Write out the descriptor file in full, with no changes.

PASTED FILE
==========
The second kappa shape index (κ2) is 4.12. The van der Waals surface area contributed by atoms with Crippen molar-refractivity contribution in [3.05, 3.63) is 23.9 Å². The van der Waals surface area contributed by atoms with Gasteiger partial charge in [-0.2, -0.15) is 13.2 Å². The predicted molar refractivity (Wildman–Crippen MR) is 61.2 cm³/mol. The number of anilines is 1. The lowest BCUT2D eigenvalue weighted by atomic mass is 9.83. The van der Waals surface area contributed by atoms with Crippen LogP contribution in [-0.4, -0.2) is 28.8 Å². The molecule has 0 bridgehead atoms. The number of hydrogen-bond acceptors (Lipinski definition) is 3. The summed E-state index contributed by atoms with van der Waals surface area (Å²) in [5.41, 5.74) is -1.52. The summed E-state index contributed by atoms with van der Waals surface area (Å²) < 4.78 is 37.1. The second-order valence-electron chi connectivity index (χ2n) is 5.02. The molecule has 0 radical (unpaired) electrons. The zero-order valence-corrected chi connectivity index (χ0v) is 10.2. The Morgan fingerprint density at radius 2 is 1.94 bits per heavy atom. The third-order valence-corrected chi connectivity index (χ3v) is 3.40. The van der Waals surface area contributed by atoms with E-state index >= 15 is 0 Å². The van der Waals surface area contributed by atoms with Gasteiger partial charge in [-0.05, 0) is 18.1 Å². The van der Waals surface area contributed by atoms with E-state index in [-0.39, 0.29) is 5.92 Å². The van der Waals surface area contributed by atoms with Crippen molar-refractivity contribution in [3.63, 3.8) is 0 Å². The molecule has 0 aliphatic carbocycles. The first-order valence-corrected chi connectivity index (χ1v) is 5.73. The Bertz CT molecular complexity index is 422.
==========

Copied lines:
The second kappa shape index (κ2) is 4.12. The van der Waals surface area contributed by atoms with Crippen molar-refractivity contribution in [3.05, 3.63) is 23.9 Å². The van der Waals surface area contributed by atoms with Gasteiger partial charge in [-0.2, -0.15) is 13.2 Å². The predicted molar refractivity (Wildman–Crippen MR) is 61.2 cm³/mol. The number of anilines is 1. The lowest BCUT2D eigenvalue weighted by atomic mass is 9.83. The van der Waals surface area contributed by atoms with Crippen LogP contribution in [-0.4, -0.2) is 28.8 Å². The molecule has 0 bridgehead atoms. The number of hydrogen-bond acceptors (Lipinski definition) is 3. The summed E-state index contributed by atoms with van der Waals surface area (Å²) in [5.41, 5.74) is -1.52. The summed E-state index contributed by atoms with van der Waals surface area (Å²) < 4.78 is 37.1. The second-order valence-electron chi connectivity index (χ2n) is 5.02. The molecule has 0 radical (unpaired) electrons. The zero-order valence-corrected chi connectivity index (χ0v) is 10.2. The Morgan fingerprint density at radius 2 is 1.94 bits per heavy atom. The third-order valence-corrected chi connectivity index (χ3v) is 3.40. The van der Waals surface area contributed by atoms with E-state index >= 15 is 0 Å². The van der Waals surface area contributed by atoms with Gasteiger partial charge in [-0.05, 0) is 18.1 Å². The van der Waals surface area contributed by atoms with E-state index in [-0.39, 0.29) is 5.92 Å². The van der Waals surface area contributed by atoms with Crippen molar-refractivity contribution in [3.63, 3.8) is 0 Å². The molecule has 0 aliphatic carbocycles. The first-order valence-corrected chi connectivity index (χ1v) is 5.73. The Bertz CT molecular complexity index is 422.